Electrical Power is the rate at which energy gets supplied, or used up. Instead of constantly saying joules per second, we have a unit that we use for power, called the watt. 1 watt is equal to 1 joule being transferred per second. So for our example with the motor, 1.8 joules per second means that 1.8 watts of power are being delivered to the motor. If we increase the voltage to 2 volts, more current flows and more energy gets transferred for each unit of charge, so now we are getting 4 joules per second, or 4 watts of power being supplied to the motor. Since more work is being done per second, the motor spins faster. Now in real life, no engineer is going to waste time converting volts to joules per coulomb, and amps into joules per second.

You can instantly calculate power with this very simple shortcut. Voltage x current = power.

Let’s try this formula out with a real life example. This is supposed to be a 40 watt light bulb, but I want to see how much power it’s actually drawing in real life. I’m playing with high voltage mains electricity here, do NOT try to replicate this experiment at home. I’m using a standard north american wall outlet that supplies 120 volts, and my multimeter is showing that we have exactly 119.6 volts going to the light bulb. Now I’m going to switch my multimeter to measure current, and we can see the light bulb is drawing 337 milliamps from the wall outlet. 119.6 volts x 337 milliamps means that this 40 watt light bulb is actually drawing 40.3 watts, so it’s converting 40.3 joules of energy into light and heat every second. Now I want to really emphasize that it is voltage AND current that leads to power.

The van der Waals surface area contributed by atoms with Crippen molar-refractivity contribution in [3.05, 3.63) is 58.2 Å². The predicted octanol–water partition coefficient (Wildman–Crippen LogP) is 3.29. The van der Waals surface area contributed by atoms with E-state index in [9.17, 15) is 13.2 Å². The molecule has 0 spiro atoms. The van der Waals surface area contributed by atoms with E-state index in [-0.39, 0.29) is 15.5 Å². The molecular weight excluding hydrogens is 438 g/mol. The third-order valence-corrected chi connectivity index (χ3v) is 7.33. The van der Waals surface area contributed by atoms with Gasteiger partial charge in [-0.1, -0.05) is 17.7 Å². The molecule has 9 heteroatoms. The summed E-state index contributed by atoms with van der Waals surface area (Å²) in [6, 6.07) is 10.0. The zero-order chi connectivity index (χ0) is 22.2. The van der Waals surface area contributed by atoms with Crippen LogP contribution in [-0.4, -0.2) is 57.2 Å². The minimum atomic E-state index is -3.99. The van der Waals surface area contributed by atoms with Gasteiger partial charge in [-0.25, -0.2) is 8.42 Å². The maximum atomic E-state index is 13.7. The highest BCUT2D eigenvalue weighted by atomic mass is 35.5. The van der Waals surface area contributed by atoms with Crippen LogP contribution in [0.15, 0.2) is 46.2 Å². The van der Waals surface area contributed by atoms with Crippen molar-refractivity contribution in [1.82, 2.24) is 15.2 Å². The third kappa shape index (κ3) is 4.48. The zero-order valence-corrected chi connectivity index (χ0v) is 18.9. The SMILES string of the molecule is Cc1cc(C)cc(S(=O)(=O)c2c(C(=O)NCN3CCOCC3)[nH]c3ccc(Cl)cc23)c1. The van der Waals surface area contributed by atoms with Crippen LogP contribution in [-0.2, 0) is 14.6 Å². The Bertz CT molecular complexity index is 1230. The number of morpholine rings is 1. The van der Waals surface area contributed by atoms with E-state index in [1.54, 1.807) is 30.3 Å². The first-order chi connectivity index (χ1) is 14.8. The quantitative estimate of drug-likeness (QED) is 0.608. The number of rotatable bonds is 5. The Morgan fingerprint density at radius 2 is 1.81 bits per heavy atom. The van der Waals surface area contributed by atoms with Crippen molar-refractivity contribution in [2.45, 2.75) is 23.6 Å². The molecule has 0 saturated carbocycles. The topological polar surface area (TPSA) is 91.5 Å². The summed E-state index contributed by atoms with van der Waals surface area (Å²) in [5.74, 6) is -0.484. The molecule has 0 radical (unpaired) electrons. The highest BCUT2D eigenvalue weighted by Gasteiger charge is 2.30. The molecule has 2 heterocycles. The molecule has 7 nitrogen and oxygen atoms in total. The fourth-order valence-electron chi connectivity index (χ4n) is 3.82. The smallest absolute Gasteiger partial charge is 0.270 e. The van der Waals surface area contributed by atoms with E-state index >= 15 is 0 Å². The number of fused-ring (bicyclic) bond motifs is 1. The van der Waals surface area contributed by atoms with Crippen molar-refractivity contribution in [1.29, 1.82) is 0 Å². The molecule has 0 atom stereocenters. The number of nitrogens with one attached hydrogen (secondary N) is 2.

Voltage and current can be combined in different ways to get the job done. For example you could design an LED lighting system that runs from 12 volts, and make it so that it draws 10 times more current, and you’ll still get the same 40 watt draw. And since LEDs are more efficient you’ll get also get more light from every watt. But not every situation is going to be better off with low voltage. For example, a high powered robot might actually be more efficient with a higher battery voltage. Speaking of LEDs, in my previous video on basic electricity, we had an example with a low current, roughly 20mA, flowing through a resistor and an LED. And the resistor got so hot that it went up in smoke! Now that we know about electrical power, we can explain why this happened. We know that voltage x current = power. And from my previous video about resistance and Ohm’s law, we know that voltage / resistance = current. So let’s substitute the current term in our power equation with Ohm’s law and see what happens! Using a little algebra, you can see that another way to calculate power is voltage x voltage/resistance. Or power = Vsquared/R. This equation will let us find out the amount of power being delivered to a resistor when all we know is the voltage and the resistance. I was powering the system with 140V, and the LED had a 3 volt drop across it. So this meant that the resistor must have had 137V across it. The power being delivered to the resistor, in this case heat, is given by Vsquared divided by R. 137Vx137V / 6800R = 2.76 watts of heat. The resistor I was using was only rated for 1/4 of a watt of heat, so no wonder it went up in smoke! If we wanted something that could handle the 2.76 watts of power, we’d need something a lot bigger, something that could dissipate more heat, like this resistor that is rated for up to 5 watts. Nearly everything in electronics will have a power rating, which basically means how much power can it handle before it goes up in smoke. As you learn more about electronics, you will find that things like diodes and transistors will all have their power ratings listed in a datasheet. And of course, other things will have power ratings! Like light bulbs, electric heaters, microwaves, and this refers to how much energy they are converting per second.